06 August 2011

NFL Films

NFL Films is making the news since its founder Ed Sabol was elected to the Pro Football Hall of Fame. I found it fascinating to learn that the company pioneered sports film making and even had an influence on Hollywood. This is a company started by a 45 year old overcoat salesman whose only experience was shooting his 14 year old son's football games! Ed Sabol was uncompromising in his artistic vision. NFL Films has shot over 100 million feet of film (Sabol jokes that no other subject has been shot as much on 16 mm film, except WWII.) Some even claim that NFL Films was the propaganda machine that transformed the NFL from a middling sport to the billion dollar money making machine it is today.

This is an amazing American success story and an inspiration to artists. Since I started doing photography a couple years ago, I have developed a better visual eye and am starting to appreciate great camera work more and more.

Here are some quotes from various articles around the web. First, CNN's article:
Big Ed calls that first film his favorite and points to the end scene as something that set his group apart. The last shot is of the empty stadium after the game. Wind blows newspapers and programs around the lonely goal posts.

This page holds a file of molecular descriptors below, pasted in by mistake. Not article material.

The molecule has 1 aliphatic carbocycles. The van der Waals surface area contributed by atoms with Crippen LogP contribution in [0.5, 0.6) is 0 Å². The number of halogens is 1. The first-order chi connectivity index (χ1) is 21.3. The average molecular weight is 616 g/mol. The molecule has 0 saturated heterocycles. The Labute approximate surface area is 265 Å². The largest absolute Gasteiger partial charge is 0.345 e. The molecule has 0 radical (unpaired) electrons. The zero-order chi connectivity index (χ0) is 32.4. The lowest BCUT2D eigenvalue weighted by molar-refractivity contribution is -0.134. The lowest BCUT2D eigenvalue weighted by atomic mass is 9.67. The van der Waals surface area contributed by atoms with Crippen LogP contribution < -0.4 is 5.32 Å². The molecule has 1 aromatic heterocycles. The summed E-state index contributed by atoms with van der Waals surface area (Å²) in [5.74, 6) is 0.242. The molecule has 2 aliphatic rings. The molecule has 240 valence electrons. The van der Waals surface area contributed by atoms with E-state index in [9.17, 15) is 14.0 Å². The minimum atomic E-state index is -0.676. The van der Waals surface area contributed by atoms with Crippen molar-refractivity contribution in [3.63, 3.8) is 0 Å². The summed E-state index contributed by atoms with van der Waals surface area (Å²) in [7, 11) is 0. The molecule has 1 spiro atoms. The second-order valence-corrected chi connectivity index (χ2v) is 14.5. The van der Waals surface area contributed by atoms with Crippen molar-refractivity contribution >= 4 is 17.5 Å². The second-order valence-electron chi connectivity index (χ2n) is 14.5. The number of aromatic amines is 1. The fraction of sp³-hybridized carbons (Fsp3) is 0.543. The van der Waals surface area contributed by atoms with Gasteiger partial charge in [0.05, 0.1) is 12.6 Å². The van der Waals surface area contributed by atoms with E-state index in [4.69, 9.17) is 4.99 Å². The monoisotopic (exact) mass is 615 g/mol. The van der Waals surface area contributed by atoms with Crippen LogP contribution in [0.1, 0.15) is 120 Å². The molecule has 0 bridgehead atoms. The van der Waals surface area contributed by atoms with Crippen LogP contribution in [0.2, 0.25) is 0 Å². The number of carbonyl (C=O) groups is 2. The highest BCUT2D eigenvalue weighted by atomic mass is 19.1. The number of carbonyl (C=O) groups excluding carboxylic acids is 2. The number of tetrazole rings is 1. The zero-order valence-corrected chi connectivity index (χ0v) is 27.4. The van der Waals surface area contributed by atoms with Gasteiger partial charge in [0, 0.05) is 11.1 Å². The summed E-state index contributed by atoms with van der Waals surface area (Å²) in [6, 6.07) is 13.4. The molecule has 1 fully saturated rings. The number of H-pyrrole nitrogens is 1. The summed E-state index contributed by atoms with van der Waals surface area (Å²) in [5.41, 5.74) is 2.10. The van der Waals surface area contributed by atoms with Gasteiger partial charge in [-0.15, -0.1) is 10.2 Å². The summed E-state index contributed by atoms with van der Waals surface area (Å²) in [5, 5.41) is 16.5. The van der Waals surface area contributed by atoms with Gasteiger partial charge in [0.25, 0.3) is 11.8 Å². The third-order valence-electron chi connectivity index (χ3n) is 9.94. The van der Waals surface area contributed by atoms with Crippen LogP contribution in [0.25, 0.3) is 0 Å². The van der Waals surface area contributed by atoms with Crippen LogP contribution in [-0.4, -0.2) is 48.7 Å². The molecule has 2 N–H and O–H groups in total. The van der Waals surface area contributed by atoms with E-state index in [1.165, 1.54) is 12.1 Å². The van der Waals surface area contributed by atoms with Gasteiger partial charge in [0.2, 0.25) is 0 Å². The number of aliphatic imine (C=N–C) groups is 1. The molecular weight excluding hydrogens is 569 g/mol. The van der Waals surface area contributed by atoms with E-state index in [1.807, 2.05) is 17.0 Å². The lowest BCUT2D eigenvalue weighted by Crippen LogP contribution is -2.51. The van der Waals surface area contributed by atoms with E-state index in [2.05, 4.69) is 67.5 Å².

"I had a saying that I always told all of our cameramen: 'Finish like a pro,' " he said, "and this cameraman got this memorable shot because he finished like a pro."
"NFL highlight reels had a real impact on how movies get made, particularly montages," two-time Academy Award winning director Ron Howard told the New York Times in 2000. "Lots of different images. Images on images. Using the slow-motion, combined with the live action. The hard-hitting sound effects, juxtaposed against incredible music, powerful music, creating a really emotional experience for the viewer."
From the Canton Repository:
The company’s methodology was — and is — mythology, with innovation and creativity its foundation. Sabol told the stories of professional football through close-ups, various camera angles, hypnotic slow-motion, the wiring of coaches and players for sound, unique narration and musical scores.
Fans saw football in a way never displayed before. Action was not shot from a single angle high above the field. There were multiple angles, including ground-level. There were zoom shots of live action. There was slow motion. Montages of highlights were put with composer Sam Spence’s scores and narrator John Facenda’s haunting voice.

Players went from distant, almost indistinguishable figures to instantly recognizable heroes. Images of Jack Lambert’s teeth-challenged snarl and Gale Sayer’s graceful strides became imbedded in fans’ minds.

They saw Willie Brown’s zoomed-in stare — eyes on the end zone, helmet bouncing ever so slightly — as he returned an interception from Fran Tarkenton in Super Bowl XI. They heard Chiefs coach Hank Stram, who became a close friend of Ed Sabol, offer his famous line, “Just keep matriculating the ball down the field, boys,” as Kansas City won Super Bowl IV. They witnessed the spiraling flight of the football and the carnage of line play. They even saw blooper films.

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